This assembly method assumes that a preprocessing program, such as an external assembly engine, has been used to map the relative positions of the readings to within a reasonable level of accuracy or tolerance. The assembly is "directed" by use of special "Assembly Position" or AP records included in each reading's experiment file. It is expected that these AP records will be added to the experiment files by the preprocessing program, or by a program which parses the output from such a program, and so the details given below are not of interest to the average user.
The experiment file for each reading must contain a special "Assembly Position" or AP line that defines the position at which to assemble the reading. The position is not defined absolutely, but relative to any other reading (the "anchor reading") that has already been assembled. The definition includes the name of the anchor reading, the sense of the new reading, its offset relative to the anchor reading and the tolerance. i.e.:
AP anchor_reading sense offset tolerance
The sense is defined using + or - symbols.
The offset can be of any size and can be positive or negative. Offset positions are defined from 0. i.e. the first base in a contig or a reading is base number 0.
For normal use tolerance is a non-negative value, and the first base of the new reading must be aligned at plus or minus "tolerance" bases of "offset". If tolerance is zero, after alignment the position must be exactly "offset" relative to the anchor reading. If tolerance is negative then alignment is not performed and the reading is simply entered at position "offset" relative to the anchor reading.
To start a new contig the reading must include an AP line containing the anchor_reading *new* and the sense.
Example AP line:
AP fred.021 + 1002 40
Example AP line to start a new contig:
AP *new* +
The algorithm is as follows. Get the next reading name, read the AP line, find the anchor reading in the database, get the consensus for the region defined by anchor_reading + offset +/- tolerance. Perform an alignment with the new reading, check the position and the percentage mismatch. If OK enter the reading.
Obviously the way the positions of readings are specified is very flexible but one example of use would be to employ a file of file names containing a left-to-right ordered list of reading names, with each reading using the one to its left as its anchor reading. In this way whole contigs can be entered.
Although not specifically designed for the purpose this mode of assembly can be used for "assembly onto template".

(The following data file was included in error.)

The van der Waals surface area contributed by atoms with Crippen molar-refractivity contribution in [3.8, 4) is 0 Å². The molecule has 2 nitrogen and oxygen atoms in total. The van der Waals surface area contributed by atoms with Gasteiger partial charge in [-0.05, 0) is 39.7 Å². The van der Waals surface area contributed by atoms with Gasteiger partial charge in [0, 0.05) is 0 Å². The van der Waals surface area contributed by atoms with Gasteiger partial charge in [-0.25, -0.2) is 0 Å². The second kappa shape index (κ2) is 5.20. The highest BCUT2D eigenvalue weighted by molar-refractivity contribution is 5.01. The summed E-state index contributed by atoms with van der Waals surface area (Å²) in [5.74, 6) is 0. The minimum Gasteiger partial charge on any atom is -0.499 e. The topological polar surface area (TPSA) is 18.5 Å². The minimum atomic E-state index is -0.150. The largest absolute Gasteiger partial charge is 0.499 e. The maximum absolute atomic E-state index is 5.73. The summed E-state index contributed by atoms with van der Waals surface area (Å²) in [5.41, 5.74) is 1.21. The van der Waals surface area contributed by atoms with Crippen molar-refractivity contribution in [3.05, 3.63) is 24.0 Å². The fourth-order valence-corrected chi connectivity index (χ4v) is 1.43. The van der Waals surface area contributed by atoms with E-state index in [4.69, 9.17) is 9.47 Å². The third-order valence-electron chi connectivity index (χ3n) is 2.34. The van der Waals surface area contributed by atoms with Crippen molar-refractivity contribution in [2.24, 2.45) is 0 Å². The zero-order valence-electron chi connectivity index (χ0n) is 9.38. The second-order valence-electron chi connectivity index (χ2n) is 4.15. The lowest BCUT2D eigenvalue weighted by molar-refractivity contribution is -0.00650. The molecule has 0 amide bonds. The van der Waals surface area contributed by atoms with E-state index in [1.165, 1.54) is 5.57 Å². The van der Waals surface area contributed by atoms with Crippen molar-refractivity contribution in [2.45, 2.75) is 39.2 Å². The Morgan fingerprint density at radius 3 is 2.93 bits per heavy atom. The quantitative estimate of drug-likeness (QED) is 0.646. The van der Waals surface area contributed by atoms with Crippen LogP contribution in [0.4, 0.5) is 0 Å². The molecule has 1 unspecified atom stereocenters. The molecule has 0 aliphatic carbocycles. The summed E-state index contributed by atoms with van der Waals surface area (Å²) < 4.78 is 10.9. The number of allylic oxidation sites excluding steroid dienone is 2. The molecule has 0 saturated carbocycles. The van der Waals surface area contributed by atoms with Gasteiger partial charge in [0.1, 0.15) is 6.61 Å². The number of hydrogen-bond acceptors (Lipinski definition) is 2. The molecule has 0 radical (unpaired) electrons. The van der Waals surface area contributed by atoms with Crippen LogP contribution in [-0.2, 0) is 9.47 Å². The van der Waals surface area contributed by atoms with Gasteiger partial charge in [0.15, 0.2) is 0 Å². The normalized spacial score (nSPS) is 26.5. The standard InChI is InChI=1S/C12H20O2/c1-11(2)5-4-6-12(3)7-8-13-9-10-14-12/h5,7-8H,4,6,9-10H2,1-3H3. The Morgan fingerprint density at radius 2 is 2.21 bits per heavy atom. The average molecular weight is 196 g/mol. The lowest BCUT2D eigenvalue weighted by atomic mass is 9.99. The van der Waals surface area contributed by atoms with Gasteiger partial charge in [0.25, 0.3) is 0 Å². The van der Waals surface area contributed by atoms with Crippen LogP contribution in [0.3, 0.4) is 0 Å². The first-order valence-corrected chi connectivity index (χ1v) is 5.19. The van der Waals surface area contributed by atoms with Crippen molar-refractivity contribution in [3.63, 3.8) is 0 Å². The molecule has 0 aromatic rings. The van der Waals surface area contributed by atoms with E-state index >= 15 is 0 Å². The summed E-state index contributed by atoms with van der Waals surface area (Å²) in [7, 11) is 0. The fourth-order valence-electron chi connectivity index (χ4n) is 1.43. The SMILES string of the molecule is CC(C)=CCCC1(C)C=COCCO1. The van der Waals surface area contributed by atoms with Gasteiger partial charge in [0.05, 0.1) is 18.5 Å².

If required, the alignments can be shown in the Output window by selecting "Display alignments". Only readings for which the "Maximum percent mismatch" after alignment is not exceeded will be entered into the database, unless the "enter all readings" box is checked. In that case a reading that does not match well enough will be placed in a new contig. Specifying a "Maximum percent mismatch" of zero has a special meaning; it implies that there should be no mismatches and so no alignments need to be performed, and hence the consensus does not need to be computed either. For data that has already been padded and aligned using an external tool (such as an external assembly program) setting Maximum percent mismatch to zero can have a significant improvement in the speed of Directed Assembly.
Assembly usually works on sets of reading names and they can be read from either a "file" or a "list" and an appropriate browser is available to enable users to choose the name of the file or list. If just a single reading is to be assembled choose "single" and enter the filename instead of the file or list of filenames.
The routine writes the names of all the readings that are not entered to a "file" or a "list" and an appropriate browser is available to enable users to choose the name of the file or list.
It is important to note that the algorithm assumes that readings are entered in the correct order, i.e. a reading can only be entered into the defined AP position after the reading relative to which its position is defined. The order of the readings is defined by the order in the list or file of file names, and hence should be ordered by the external assembly engine. But if the browser is used to select a batch of sequences, they are unlikely to be in the correct order by chance, so care must be taken in its use. If reading X specifies an anchor reading that has not been entered the algorithm will start a new contig starting with X.